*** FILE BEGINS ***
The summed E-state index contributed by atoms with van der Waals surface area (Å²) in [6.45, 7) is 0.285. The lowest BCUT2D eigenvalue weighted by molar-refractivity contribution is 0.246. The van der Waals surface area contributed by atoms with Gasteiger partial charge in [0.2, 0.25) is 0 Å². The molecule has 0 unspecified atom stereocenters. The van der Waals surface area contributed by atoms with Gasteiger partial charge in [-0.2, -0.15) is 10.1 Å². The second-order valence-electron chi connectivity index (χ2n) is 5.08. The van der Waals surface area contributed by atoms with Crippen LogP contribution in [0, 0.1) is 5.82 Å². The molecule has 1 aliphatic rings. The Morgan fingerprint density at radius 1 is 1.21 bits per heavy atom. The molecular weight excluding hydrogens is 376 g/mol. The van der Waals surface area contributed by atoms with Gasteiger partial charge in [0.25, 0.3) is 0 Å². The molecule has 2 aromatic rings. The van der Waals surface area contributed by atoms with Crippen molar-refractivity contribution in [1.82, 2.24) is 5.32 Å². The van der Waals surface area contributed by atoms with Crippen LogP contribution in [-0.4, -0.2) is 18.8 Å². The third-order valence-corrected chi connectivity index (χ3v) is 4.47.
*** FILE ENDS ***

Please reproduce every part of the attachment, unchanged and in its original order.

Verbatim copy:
The summed E-state index contributed by atoms with van der Waals surface area (Å²) in [6.45, 7) is 0.285. The lowest BCUT2D eigenvalue weighted by molar-refractivity contribution is 0.246. The van der Waals surface area contributed by atoms with Gasteiger partial charge in [0.2, 0.25) is 0 Å². The molecule has 0 unspecified atom stereocenters. The van der Waals surface area contributed by atoms with Gasteiger partial charge in [-0.2, -0.15) is 10.1 Å². The second-order valence-electron chi connectivity index (χ2n) is 5.08. The van der Waals surface area contributed by atoms with Crippen LogP contribution in [0, 0.1) is 5.82 Å². The molecule has 1 aliphatic rings. The Morgan fingerprint density at radius 1 is 1.21 bits per heavy atom. The molecular weight excluding hydrogens is 376 g/mol. The van der Waals surface area contributed by atoms with Gasteiger partial charge in [0.25, 0.3) is 0 Å². The molecule has 2 aromatic rings. The van der Waals surface area contributed by atoms with Crippen molar-refractivity contribution in [1.82, 2.24) is 5.32 Å². The van der Waals surface area contributed by atoms with Crippen LogP contribution in [-0.4, -0.2) is 18.8 Å². The third-order valence-corrected chi connectivity index (χ3v) is 4.47.